Everything's Been Understated in Foer Adaptation
Utterly unfilmable novels don't scare some peoplea would-be Cronenberg after a fashion, actor-turned- Yiddishe-auteur Liev Schreiber has fashioned a serviceable, small-boned adaptation of Jonathan Safran Foer's inherently defiant, voice-mottled debut book, lean and silly and modest. Not only is Foer's language necessarily dropped from the loopapart from the inevitable narration, giving us a molecular taste of the Ukrainian protagonist's chaotic consumer Englishbut so is the mysterious no-man's-land between page and reader, where absurdist ideas are not visualized but can be seen nonetheless. Schreiber jettisons the novel's juicy mock-folk shtetl legends and focuses on the "very rigid search" of young American neurotic Foer (Elijah Wood) for the Slavic woman who saved his grandfather from the Nazis. Wood's Foer is an anemic straight-man caricature (hardly the precocious nebbish Foer suggested himself to be), and so texture is provided by Eugene Hutz (of Gogol Bordello) as Alex, Foer's Odessa hipster guide, and grizzled Russian vet Boris Leskin, as Alex's irascible, anti-Semitic, guilt-riddled grandfather.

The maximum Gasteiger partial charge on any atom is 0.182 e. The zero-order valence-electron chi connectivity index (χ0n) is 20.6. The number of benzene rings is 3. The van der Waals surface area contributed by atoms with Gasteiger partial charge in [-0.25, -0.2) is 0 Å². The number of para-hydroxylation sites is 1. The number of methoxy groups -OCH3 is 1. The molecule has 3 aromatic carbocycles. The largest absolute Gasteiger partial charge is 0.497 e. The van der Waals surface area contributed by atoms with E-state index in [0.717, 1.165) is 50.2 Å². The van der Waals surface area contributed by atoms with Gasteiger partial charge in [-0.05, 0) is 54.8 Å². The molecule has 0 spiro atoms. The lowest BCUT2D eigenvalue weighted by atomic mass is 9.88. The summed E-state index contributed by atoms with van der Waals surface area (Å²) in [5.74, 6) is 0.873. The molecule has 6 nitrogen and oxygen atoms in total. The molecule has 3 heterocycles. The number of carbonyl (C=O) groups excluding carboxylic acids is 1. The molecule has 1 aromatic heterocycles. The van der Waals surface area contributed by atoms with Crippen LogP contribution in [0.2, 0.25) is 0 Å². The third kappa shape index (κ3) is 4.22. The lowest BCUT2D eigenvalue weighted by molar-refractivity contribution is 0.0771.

What tale there is left to tell is reduced to driving (through the Czech Republic) and mildly comic culture clash conversationuntil the three-man convoy reaches the extinct village where Foer's ancestral treasure lies half buried, waiting for rediscovery. Schreiber relies on relentless soundtrack oompah-pah to make the jokes seem like jokesuntil the sniffly climax. (Schreiber, like many actor-directors, is indulgent of"heavy" moments of staring and gesture that actually have no weight at all.) Still, Foer's ironic ideas have a lovely roundness to them, and somehow the film achieves Holocaust-fiction balance without much ado or melodrama. It may be substantially less ambitious than its source material, but that may be what saves it from implosion.
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